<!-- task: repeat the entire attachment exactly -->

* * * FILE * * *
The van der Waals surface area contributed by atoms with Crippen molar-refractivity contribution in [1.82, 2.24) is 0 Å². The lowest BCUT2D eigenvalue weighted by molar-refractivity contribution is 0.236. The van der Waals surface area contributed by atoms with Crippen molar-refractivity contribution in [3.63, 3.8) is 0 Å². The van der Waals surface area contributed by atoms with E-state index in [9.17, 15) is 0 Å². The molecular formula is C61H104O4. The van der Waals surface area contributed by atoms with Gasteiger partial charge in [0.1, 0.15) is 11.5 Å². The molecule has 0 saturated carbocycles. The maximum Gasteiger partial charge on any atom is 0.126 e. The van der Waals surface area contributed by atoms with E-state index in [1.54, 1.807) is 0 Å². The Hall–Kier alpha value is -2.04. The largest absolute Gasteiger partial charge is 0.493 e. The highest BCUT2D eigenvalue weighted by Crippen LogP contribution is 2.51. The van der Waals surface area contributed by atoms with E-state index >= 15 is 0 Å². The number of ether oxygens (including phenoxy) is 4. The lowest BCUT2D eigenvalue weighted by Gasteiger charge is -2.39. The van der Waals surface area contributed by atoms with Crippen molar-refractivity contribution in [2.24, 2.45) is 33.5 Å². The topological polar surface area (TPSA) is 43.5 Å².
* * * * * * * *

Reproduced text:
The van der Waals surface area contributed by atoms with Crippen molar-refractivity contribution in [1.82, 2.24) is 0 Å². The lowest BCUT2D eigenvalue weighted by molar-refractivity contribution is 0.236. The van der Waals surface area contributed by atoms with Crippen molar-refractivity contribution in [3.63, 3.8) is 0 Å². The van der Waals surface area contributed by atoms with E-state index in [9.17, 15) is 0 Å². The molecular formula is C61H104O4. The van der Waals surface area contributed by atoms with Gasteiger partial charge in [0.1, 0.15) is 11.5 Å². The molecule has 0 saturated carbocycles. The maximum Gasteiger partial charge on any atom is 0.126 e. The van der Waals surface area contributed by atoms with E-state index in [1.54, 1.807) is 0 Å². The Hall–Kier alpha value is -2.04. The largest absolute Gasteiger partial charge is 0.493 e. The highest BCUT2D eigenvalue weighted by Crippen LogP contribution is 2.51. The van der Waals surface area contributed by atoms with E-state index >= 15 is 0 Å². The number of ether oxygens (including phenoxy) is 4. The lowest BCUT2D eigenvalue weighted by Gasteiger charge is -2.39. The van der Waals surface area contributed by atoms with Crippen molar-refractivity contribution in [2.24, 2.45) is 33.5 Å². The topological polar surface area (TPSA) is 43.5 Å².